File - Sam Altman, left, appears onstage with Microsoft CEO Satya Nadella at OpenAI's first developer conference, on Nov. 6, 2023, in San Francisco. Microsoft snapped up Altman for a new venture after his sudden departure from OpenAI shocked the artificial intelligence world. (AP Photo/Barbara Ortutay, File)

OpenAI’s turmoil is about more than Sam Altman

AI is broadly understood to have the potential to reshape vast swaths of human existence. At the very least, it seems nearly guaranteed to change how we process information, how we communicate, how we learn and how we work (and if we work). And the ramifications could be much more extreme. AI technologies have already demonstrated the ability to lie and to cover their tracks. They have already been able to suggest the design to make a virus spread more quickly. Many researchers acutely understand just how quickly these machines could develop the capacity to annihilate us, including Altman: He has a prepper’s paradise prepared in Big Sur, complete with guns and “gas masks from the Israeli Defense Force” in case AI goes off the rails and the robots go to war against humans, according to reporting in the New Yorker.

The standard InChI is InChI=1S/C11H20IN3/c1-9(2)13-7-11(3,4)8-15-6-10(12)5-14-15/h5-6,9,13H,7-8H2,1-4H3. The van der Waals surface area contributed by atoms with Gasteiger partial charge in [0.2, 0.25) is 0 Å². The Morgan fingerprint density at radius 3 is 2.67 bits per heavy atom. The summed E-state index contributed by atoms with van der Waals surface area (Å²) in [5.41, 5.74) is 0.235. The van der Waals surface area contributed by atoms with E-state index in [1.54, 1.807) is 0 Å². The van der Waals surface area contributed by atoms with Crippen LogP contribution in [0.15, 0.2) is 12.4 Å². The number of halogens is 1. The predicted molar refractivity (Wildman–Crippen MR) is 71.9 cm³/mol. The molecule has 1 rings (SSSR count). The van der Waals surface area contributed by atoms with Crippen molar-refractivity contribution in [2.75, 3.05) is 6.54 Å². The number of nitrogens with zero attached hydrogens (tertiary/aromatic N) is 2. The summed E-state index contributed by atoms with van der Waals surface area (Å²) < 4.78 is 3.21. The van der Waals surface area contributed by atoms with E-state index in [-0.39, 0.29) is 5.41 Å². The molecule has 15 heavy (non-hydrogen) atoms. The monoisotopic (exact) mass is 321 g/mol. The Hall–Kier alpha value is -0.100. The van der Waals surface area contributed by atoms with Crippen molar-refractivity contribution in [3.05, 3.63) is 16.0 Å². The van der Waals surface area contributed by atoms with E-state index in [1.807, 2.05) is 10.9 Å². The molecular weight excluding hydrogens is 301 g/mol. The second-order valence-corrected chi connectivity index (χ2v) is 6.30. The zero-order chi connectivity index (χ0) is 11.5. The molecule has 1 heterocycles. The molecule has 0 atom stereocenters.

But don’t worry, he told an Atlantic reporter: If AI is determined to wipe us out, “no gas mask is helping anyone.” (If you want an excellent and terrifying rundown of AI’s risks – at least those we understand right now, which are almost certainly a mere sliver of the looming perils – the Atlantic profile of Altman and his technology is worth a read).